The opposition denounces the “inappropriate” remarks of Legault during debates about Joyce Echaquan

The opposition parties unanimously denounced the Prime Minister’s “inappropriate” remarks on Wednesday, Francois Legault, during discussions about Joyce Echaquan, this Atikamekw woman who died a year ago under racist insults from the Joliette hospital staff.

The Liberal leader, Dominique Anglade, demanded an apology from Mr. Legault. “It deeply disappointed and angered me”, also declared the solidarity Manon Massé, who left the Salon Bleu in full session on Tuesday. PQ leader Paul St-Pierre Plamondon said he found the exchange “inappropriate” and “aggressive”.

In response, the Prime Minister criticized the oppositions for “playing petty politics”.

On Tuesday, he answered a question about Joyce Echaquan at the Salon Bleu by denouncing a video of Liberal MP Greg Kelley. Mr. Legault reproached him for “Make an amalgam” between the Atikamekw woman and bill 96 on the French language.

In the video, which dates back to June, Mr. Kelley attacks the bills on theimmigration and the secularism of the state, before denouncing the government’s refusal to recognize systemic racism in the wake of the death of Joyce Echaquan. “And let me add some more,” he said. [Il y a] Bill 96, where the notwithstanding clause is still used to restrict and take away rights. “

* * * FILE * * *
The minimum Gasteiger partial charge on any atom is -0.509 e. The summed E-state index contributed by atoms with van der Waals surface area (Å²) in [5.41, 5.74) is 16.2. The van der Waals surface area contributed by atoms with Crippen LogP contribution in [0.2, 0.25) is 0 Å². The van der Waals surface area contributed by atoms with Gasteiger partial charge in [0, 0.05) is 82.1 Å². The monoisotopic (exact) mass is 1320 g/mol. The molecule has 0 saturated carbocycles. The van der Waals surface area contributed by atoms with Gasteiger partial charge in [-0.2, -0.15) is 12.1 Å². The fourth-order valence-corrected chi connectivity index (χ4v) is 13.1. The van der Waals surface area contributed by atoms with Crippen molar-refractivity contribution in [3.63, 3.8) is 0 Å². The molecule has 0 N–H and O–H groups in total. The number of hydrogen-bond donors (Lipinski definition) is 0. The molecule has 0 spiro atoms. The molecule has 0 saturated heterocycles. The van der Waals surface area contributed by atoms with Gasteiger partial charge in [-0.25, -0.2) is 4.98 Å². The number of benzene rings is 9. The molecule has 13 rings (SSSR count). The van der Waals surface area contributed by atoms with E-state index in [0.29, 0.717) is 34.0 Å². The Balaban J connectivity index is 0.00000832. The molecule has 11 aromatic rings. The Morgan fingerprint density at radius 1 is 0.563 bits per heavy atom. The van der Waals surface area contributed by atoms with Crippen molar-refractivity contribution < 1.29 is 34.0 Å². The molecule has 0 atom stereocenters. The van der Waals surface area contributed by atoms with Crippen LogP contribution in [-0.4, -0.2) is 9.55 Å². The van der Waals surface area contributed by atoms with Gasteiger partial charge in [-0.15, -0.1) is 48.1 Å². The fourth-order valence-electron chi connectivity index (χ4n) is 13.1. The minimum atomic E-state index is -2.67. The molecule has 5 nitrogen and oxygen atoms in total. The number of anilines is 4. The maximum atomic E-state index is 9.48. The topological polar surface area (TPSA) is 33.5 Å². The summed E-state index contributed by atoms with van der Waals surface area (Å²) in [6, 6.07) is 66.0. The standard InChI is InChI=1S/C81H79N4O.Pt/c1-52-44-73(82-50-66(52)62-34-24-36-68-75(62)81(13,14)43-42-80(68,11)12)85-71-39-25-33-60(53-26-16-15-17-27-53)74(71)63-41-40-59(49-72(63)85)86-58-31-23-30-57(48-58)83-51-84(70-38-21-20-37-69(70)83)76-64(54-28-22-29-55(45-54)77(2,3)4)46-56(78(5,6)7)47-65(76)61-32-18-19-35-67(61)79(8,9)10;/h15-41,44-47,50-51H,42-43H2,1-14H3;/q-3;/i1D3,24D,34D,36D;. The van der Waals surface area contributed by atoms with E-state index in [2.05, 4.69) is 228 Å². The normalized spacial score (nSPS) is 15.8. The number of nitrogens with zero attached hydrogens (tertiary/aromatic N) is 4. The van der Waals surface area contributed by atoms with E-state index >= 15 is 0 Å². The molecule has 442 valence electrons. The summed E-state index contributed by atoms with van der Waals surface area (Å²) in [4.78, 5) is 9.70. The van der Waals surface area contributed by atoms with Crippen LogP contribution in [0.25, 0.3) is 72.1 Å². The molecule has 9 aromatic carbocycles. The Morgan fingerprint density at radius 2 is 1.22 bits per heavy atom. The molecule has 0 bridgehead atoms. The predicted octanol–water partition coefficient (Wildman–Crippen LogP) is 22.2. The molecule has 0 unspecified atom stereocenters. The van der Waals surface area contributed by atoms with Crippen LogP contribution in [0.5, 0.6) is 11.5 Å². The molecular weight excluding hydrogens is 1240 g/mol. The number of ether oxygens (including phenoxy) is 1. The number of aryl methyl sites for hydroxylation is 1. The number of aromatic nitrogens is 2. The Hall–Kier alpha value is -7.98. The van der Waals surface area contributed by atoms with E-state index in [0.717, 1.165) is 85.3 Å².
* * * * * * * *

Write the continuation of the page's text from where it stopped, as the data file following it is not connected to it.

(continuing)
In Mr. Legault’s opinion, the connection made by Mr. Kelley is “odious”. “As Premier of Quebec, I could not let that go,” he insisted.

To journalists who asked him if the time and the platform were appropriate, he replied by recalling that he had already answered a series of questions about Ms. Echaquan before. “If there is anyone who has instrumentalized the anniversary of [la mort de] Mrs Echaquan, it is [l’élu solidaire] Gabriel Nadeau-Dubois and Dominique Anglade, ”he said. “When they suggest that if I do not recognize systemic racism, I am racist, it is they who are playing petty politics,” he also said.

During the commemoration ceremony in memory of Ms. Echaquan, speakers repeatedly returned to the need for government to recognize systemic racism. However, “there is a large part of Quebecers who say that there is none, a racist system”, underlined Mr. Legault. He encouraged Quebeckers to “respect” and “work together to fight racism”.

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